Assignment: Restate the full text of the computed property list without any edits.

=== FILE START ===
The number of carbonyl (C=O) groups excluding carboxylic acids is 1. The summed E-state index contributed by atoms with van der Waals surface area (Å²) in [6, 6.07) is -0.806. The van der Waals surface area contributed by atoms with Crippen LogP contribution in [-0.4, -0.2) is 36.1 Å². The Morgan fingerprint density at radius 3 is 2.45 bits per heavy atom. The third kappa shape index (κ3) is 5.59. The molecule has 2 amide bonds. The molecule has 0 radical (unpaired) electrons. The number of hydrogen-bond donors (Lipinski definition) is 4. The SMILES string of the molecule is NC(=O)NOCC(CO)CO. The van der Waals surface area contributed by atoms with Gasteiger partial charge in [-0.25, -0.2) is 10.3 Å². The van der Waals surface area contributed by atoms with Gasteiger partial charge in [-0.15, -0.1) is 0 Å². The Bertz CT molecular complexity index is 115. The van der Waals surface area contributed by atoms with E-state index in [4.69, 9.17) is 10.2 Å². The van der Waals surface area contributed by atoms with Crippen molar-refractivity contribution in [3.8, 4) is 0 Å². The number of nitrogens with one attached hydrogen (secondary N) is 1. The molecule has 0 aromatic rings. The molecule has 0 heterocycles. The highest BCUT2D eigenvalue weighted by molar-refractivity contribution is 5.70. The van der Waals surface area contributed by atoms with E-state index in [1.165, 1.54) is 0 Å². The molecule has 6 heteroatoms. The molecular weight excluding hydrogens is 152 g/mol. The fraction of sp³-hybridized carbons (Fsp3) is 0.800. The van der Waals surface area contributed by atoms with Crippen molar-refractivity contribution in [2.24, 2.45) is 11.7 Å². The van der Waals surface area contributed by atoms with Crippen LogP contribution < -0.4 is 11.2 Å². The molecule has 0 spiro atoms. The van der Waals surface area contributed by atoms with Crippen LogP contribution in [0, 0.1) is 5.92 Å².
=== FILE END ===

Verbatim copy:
The number of carbonyl (C=O) groups excluding carboxylic acids is 1. The summed E-state index contributed by atoms with van der Waals surface area (Å²) in [6, 6.07) is -0.806. The van der Waals surface area contributed by atoms with Crippen LogP contribution in [-0.4, -0.2) is 36.1 Å². The Morgan fingerprint density at radius 3 is 2.45 bits per heavy atom. The third kappa shape index (κ3) is 5.59. The molecule has 2 amide bonds. The molecule has 0 radical (unpaired) electrons. The number of hydrogen-bond donors (Lipinski definition) is 4. The SMILES string of the molecule is NC(=O)NOCC(CO)CO. The van der Waals surface area contributed by atoms with Gasteiger partial charge in [-0.25, -0.2) is 10.3 Å². The van der Waals surface area contributed by atoms with Gasteiger partial charge in [-0.15, -0.1) is 0 Å². The Bertz CT molecular complexity index is 115. The van der Waals surface area contributed by atoms with E-state index in [4.69, 9.17) is 10.2 Å². The van der Waals surface area contributed by atoms with Crippen molar-refractivity contribution in [3.8, 4) is 0 Å². The number of nitrogens with one attached hydrogen (secondary N) is 1. The molecule has 0 aromatic rings. The molecule has 0 heterocycles. The highest BCUT2D eigenvalue weighted by molar-refractivity contribution is 5.70. The van der Waals surface area contributed by atoms with E-state index in [1.165, 1.54) is 0 Å². The molecule has 6 heteroatoms. The molecular weight excluding hydrogens is 152 g/mol. The fraction of sp³-hybridized carbons (Fsp3) is 0.800. The van der Waals surface area contributed by atoms with Crippen molar-refractivity contribution in [2.24, 2.45) is 11.7 Å². The van der Waals surface area contributed by atoms with Crippen LogP contribution < -0.4 is 11.2 Å². The molecule has 0 spiro atoms. The van der Waals surface area contributed by atoms with Crippen LogP contribution in [0, 0.1) is 5.92 Å².